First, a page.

Friday, 13 June 2008


"Filth", the Julie Walters biopic of Mary Whitehouse shown on BBC2 a couple of weeks ago, generated a fair bit of comment in the press and was warmly received. The dramatisation followed the early years of her campaigning, and didn’t stretch as far as the Video Nasty era.

A rehabilitation of sorts, “Filth” concerned itself with Mary Whitehouse the person, presenting a human side to the famously single-minded media campaigner, and her admittedly courageous confrontations with the then totally unaccountable BBC. She was portrayed as a plucky, slightly batty English eccentric with some rather old-fashioned beliefs.

To get a better insight into Whitehouse I went down to the BFI on London’s South Bank to make use of their new public access archives, where I found an earlier BBC film, an Everyman documentary from 1977 called “Blasphemy at the Old Bailey.” This impressively simple and informative film followed the trial of the British gay newspaper Gay News for its publication of the poem “The Love That Dares To Speak Its Name”, famously the only work of literature still banned in the UK*, a prosecution brought by Mary Whitehouse.

“Blasphemy at the Old Bailey” reports on Whitehouse’s reasons for bringing her prosecution against Gay News in a series of short interviews. Here we see the Christian morals skated over in “Filth” explored, and they are frighteningly narrow and small-minded. She talks of the people involved in Gay News as “people who have turned their back on Christ” who strike at the very heart of the public, as “religious feelings are a person’s essence.” The trial was “somewhere where the great spiritual truths of Christendom are being fought out.” “I did what I did in the name of the Lord.”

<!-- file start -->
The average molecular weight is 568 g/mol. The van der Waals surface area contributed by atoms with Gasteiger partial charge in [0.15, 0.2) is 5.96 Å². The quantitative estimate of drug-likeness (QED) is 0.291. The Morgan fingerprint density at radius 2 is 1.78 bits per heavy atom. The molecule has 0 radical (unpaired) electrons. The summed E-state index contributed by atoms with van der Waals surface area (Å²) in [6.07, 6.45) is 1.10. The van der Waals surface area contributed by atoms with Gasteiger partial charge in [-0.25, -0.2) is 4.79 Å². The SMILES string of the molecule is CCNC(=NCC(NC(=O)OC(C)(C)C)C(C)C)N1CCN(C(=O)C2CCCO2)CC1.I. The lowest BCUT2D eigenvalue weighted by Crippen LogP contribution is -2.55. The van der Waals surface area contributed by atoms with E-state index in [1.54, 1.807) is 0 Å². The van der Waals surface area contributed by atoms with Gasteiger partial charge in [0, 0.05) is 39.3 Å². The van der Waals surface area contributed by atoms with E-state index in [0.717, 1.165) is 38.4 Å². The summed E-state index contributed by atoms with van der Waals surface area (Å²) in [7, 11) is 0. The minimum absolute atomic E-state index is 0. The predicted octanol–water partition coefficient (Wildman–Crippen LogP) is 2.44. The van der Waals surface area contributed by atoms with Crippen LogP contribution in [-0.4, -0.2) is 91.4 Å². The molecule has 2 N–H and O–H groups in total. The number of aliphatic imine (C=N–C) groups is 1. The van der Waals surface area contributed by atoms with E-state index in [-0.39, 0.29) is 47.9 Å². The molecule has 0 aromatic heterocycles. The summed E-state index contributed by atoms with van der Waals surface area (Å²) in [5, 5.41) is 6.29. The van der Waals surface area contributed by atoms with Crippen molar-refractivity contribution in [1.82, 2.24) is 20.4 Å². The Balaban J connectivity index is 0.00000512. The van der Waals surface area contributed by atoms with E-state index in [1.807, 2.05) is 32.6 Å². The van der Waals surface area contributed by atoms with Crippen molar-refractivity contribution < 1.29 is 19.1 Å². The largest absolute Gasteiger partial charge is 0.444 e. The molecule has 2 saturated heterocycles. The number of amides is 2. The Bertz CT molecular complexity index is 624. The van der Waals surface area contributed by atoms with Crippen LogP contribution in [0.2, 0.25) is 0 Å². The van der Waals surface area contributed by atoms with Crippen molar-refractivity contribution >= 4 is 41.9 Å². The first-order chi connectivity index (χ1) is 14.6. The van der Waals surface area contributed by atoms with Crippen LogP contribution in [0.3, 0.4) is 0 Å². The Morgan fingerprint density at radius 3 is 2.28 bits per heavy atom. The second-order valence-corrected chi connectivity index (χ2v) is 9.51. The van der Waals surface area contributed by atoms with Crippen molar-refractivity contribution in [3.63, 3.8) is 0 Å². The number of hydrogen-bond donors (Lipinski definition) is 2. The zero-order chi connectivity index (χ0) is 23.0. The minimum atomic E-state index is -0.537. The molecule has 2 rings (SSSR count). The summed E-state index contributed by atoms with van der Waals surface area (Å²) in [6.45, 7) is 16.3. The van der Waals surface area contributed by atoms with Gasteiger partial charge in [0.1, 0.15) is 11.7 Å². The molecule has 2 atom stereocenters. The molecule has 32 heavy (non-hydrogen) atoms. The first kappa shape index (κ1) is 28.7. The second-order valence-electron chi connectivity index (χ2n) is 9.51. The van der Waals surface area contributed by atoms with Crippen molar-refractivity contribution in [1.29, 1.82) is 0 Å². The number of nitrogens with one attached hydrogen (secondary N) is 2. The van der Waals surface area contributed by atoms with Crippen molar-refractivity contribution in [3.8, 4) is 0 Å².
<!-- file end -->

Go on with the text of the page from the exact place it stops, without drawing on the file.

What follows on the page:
The poem is about a Roman centurion who has sex with the dead body of Christ, an act through which he finds salvation. Although like most art its message is ambiguous, it is not a difficult piece of work. It juxtaposes its shocking content with love and spiritual ecstasy. Whilst technically necrophilic sex with the body of Christ is quite obviously blasphemous, in the poem that blasphemy is comprehensibly undermined by religious redemption.

That Mary Whitehouse didn’t understand this shows her disinterest in the subject she devoted her life to. Art was alien to her: all she saw were selected affronts to her values leaping from the page, their context lost. She completely misunderstood the things she read and watched. Yet Whitehouse dictated the censorship debate in Britain for decades, and was instrumental in the creation of the Video Nasty list - amongst much worse things of course, the sentencing of the editor of Gay News for Blasphemy being one.

In some ways Julie Walters’ affectionate dramatisation is fair enough. Now she’s gone, we can chuckle at Whitehouse’s crusade and be thankful things aren’t like that any more. But we shouldn't forget that through a mixture of arrogance, stupidity and hatred Mary Whitehouse did serious damage to the arts in Britain.


*The last piece of literature to be banned in the UK was the 1989 novel “Lord Horror” by David Britton, a gay sadomasochistic vision of an alternative Nazi-ruled UK which libeled the then Chief Constable of Greater Manchester Police, James Anderton. The ban was later overturned.

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